University of WashingtonEducational Challenges / Personal Hardships (if applicable)Describe any personal or imposed challenges or hardships you have overcome in pursuing your education.Examples:a serious illness, a disability, first generation in your family to attend college, significant financial hardship or responsibilities associated with balancing work, family and school.Community, Military, or Volunteer Service (if applicable)Describe your community, Military, or volunteer service, including leadership, awards, or increased levels of responsibility.
University of WashingtonExperiential Learning (if applicable)Describe your involvement in research, artistic endeavors, and work (paid or volunteer), as they have contributed to your academic, career or personal goals.Additional Comments (optional)Do you have a compelling academic or personal need to attend the University of Washington-Seattle at this time? Is there anything else you would like us to know?
(CLICK) Take 1 minute and list 6 words/phrases that come to mind when you think of the life you have lived up until now and the obstacles or challenges that have shaped you.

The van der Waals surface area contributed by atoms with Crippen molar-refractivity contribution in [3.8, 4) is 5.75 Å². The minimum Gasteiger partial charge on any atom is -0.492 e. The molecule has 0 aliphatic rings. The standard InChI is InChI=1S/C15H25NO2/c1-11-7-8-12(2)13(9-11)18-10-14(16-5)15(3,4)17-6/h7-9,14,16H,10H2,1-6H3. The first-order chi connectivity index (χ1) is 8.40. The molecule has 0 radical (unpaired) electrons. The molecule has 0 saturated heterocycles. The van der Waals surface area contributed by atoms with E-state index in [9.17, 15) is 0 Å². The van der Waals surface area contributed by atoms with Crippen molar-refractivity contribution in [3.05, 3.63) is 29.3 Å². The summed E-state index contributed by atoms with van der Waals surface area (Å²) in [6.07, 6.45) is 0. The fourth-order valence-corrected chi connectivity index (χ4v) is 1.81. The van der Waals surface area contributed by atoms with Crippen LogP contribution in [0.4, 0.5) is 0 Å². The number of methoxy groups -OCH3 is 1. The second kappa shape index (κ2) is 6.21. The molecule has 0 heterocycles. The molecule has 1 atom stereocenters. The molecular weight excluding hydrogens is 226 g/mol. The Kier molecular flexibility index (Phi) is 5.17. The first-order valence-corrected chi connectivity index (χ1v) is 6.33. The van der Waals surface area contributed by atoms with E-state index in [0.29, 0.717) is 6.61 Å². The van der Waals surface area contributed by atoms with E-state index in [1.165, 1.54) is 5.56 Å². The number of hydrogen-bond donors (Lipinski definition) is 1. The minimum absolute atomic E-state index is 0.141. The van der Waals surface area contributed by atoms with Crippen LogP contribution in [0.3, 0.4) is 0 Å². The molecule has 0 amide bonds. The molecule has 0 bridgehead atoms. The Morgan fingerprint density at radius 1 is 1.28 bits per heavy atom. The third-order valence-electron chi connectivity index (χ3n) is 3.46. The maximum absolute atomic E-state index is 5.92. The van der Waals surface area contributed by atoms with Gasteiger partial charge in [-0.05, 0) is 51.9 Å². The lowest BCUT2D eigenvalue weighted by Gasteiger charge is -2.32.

(CLICK) Take 1 minute and list 6 words/phrases that come to mind when you think of the life you have lived up until now and the triumphs or successes that have shaped you.
(CLICK) Take 1 minute and list 6 people who have been important or significant in your lifefor good or for bad. These can be family, friends, co-workers, significant others, pets, even someone you only encountered once, but who influenced you in some way.
(CLICK) Take 1 minute and list 4 significant events that have occurred in your life that have shaped who you are becoming.
(CLICK) Take 1 minute and list 3-6 dreams or goals you have for your future.
When you are approaching an essay for a college application or scholarship. Think of what the essay is designed to uncover about you. Use brainstorming activities like this one to think of examples you may write about that best address the object of the essay prompt.
27ResourcesPublic Library/College Writing Centerscholarshipjunkies.comTHE PEOPLE AROUND YOU!counselorfriendspeersteachersfamilyprofessionalsA nonprofit corporation, USA Funds works to enhance postsecondary education preparedness, access and success by providing and supporting financial and other valued services.